The generation gap seems to be getting wider, thanks to rapidly changing technology and some other, perhaps unwelcome, advances.
Families have rarely been so connected and yet so alone
‘Raising children is like chewing on a stone,” says an Arab proverb. As if raising them wasn’t hard enough, there is an ever-expanding generation gap between parents and their children, with some parents having a hard time communicating at all to their loved ones.
More and more families don’t live together any more. It is common for parents to be in one country, their children in another and their grandparents in yet another, particularly in this part of the world.
I find it ironic how many of us have given our family members the latest smartphone or gadget as part of a greater plan to keep in more regular touch, when in reality we all make fewer calls these days and send more text messages via WhatsApp and other chat applications.
Even if they are sitting with them, I regularly see the younger generation distracted by their smartphones, while their parents try to talk to them.
There is already a sense of disconnection, where our friends have become more like our family, since we see them every day and often work with them, and our families have become more of a duty to check on and talk to. There is a lot of “catching up” to do and, unfortunately, too much time or distance passes without ever getting properly caught up.
But then again, whatever generations we are talking about, there is a gap. The difference these days is the pace of change. Things happen so fast. Every day tools that we have relied on for centuries – like a pencil or pen – are now slowly becoming obsolete and have become objects we now use mainly for signatures and doodling.
A friend told me this week of an incident that highlights an important issue that the older generation of Emiratis, and traditional Arabs in general, are struggling with.
She saw two elderly Emirati women at a corporate function, standing looking lost in the midst of people rushing off and looking extremely busy and unfriendly. They had come to the function to support a younger member of their family, and while that person was busy at work, they decided to eat.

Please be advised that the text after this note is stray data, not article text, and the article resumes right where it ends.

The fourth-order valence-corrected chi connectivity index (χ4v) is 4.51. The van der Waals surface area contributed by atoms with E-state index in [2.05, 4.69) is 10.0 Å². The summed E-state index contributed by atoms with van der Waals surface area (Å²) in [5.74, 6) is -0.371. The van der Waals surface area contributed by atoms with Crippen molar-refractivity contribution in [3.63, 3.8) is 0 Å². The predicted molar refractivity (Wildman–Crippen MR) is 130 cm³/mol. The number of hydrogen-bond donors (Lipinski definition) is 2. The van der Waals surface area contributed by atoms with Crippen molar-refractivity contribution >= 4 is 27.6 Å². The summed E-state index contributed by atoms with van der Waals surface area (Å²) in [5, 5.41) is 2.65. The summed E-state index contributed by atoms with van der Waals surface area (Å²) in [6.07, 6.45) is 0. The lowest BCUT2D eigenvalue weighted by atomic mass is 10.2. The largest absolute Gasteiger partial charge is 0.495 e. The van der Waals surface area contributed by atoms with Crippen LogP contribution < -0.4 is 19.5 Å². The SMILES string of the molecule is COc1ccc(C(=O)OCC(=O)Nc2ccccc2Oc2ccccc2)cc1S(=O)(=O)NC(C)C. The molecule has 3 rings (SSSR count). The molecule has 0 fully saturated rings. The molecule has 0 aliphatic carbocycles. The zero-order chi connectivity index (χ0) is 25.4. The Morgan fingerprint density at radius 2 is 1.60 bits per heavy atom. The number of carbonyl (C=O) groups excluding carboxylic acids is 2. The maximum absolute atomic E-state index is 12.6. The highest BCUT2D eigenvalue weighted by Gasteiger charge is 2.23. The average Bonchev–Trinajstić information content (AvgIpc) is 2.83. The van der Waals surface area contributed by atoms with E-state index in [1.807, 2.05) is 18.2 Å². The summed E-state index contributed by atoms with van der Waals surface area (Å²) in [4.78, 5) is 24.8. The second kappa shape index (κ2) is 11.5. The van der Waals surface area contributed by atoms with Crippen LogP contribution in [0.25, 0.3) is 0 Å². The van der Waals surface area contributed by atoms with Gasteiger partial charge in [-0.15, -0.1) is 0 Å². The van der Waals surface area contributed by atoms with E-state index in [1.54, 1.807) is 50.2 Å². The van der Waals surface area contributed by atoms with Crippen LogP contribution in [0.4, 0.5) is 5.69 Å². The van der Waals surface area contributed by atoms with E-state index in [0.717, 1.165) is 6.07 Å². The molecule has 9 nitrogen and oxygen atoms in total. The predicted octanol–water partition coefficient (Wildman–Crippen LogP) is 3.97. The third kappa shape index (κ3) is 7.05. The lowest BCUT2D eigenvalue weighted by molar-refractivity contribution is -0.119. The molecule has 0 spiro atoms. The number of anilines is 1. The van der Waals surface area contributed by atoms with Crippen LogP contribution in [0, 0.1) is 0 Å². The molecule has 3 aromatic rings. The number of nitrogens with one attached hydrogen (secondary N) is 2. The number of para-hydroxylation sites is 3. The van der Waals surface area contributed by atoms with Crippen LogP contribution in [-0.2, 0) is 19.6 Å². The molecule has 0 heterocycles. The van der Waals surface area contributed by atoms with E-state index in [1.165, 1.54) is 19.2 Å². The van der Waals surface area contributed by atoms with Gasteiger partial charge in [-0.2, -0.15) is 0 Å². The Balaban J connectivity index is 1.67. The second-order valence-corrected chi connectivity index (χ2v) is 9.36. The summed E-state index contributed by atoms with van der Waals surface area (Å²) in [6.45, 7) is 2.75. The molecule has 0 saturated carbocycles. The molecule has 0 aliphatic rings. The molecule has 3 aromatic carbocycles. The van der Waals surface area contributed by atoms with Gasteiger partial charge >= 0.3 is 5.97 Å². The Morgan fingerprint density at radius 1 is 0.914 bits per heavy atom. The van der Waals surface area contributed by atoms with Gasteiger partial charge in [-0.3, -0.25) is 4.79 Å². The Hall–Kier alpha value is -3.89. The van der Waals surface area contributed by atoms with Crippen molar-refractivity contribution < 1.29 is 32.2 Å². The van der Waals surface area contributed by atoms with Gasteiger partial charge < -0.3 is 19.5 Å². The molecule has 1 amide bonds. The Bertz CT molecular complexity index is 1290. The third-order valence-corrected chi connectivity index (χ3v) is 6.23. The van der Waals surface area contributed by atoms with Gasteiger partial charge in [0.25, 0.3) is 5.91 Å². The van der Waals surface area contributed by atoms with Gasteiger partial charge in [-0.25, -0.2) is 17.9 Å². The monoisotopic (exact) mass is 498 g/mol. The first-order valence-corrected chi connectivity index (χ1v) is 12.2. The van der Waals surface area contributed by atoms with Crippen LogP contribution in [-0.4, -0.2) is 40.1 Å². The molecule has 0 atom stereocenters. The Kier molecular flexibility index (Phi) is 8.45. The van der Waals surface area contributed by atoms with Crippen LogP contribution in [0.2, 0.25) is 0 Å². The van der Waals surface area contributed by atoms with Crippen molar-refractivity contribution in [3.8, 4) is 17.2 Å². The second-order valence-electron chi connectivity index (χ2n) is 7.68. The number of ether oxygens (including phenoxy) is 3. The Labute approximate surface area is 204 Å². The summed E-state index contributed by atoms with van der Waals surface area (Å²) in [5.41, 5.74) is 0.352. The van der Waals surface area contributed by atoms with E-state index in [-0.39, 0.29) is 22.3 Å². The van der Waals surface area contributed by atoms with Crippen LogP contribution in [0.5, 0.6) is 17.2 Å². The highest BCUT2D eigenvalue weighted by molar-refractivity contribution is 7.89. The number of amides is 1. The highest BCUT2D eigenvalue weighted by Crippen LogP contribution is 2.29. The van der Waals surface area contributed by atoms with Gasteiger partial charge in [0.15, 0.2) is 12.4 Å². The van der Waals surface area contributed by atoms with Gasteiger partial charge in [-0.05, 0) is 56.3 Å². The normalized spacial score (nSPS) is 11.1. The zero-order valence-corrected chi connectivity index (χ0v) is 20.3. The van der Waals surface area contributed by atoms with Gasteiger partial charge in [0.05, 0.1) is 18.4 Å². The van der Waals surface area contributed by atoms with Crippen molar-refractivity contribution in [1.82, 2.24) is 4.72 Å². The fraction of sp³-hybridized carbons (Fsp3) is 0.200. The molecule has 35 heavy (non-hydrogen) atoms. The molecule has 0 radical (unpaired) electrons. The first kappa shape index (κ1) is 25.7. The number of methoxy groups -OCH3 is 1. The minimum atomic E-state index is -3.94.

“But we can’t sit with men, so where do we sit?” one of them asked. They were flustered. Fortunately, my friend came to their rescue and found a spot away from the crowds and helped them order food.
There is a lot of pressure on the older generations, regardless of nationalities, in this fast-paced, cut-throat and “entitled” world.
I can’t tell you how often I hear someone say how “special” they are and how they will not make the mistakes their parents made.
That entitlement is reflected in the decline of even common courtesies, such as not getting up for someone on a bus or metro who clearly needs that seat more than you do.
It may sound trivial, but when you have elderly parents, your perspective changes on all these issues.
I had an incident where an older man from Pakistan stopped me and asked me to help him with the GPS system his grandson had bought him for his car.
“He said follow the triangle, but there are so many triangles and the machine keeps shouting at me,” he told me.
The volume on the GPS was high, and I was as confused as he was.
I decided to ask for directions from a passing driver. The whole time he was thanking me and blessing me. He had been lost for a couple of hours. He had also forgotten to charge his ancient Nokia mobile phone, so he was stranded.
Ironically, it was an elderly Bedouin man who came to his rescue: “Follow me. I will take you,” he said.
This man made a U-turn and off they both went in their pickup trucks.
There was no generation gap between these two and they communicated like old friends.
Besides observing this rare gesture of kindness, I also ended up with a discarded GPS system that is still sitting somewhere in the back of my car.
“A gift,” said the man from Pakistan as he thanked me for helping him during his moment of distress.
On Twitter: @ArabianMau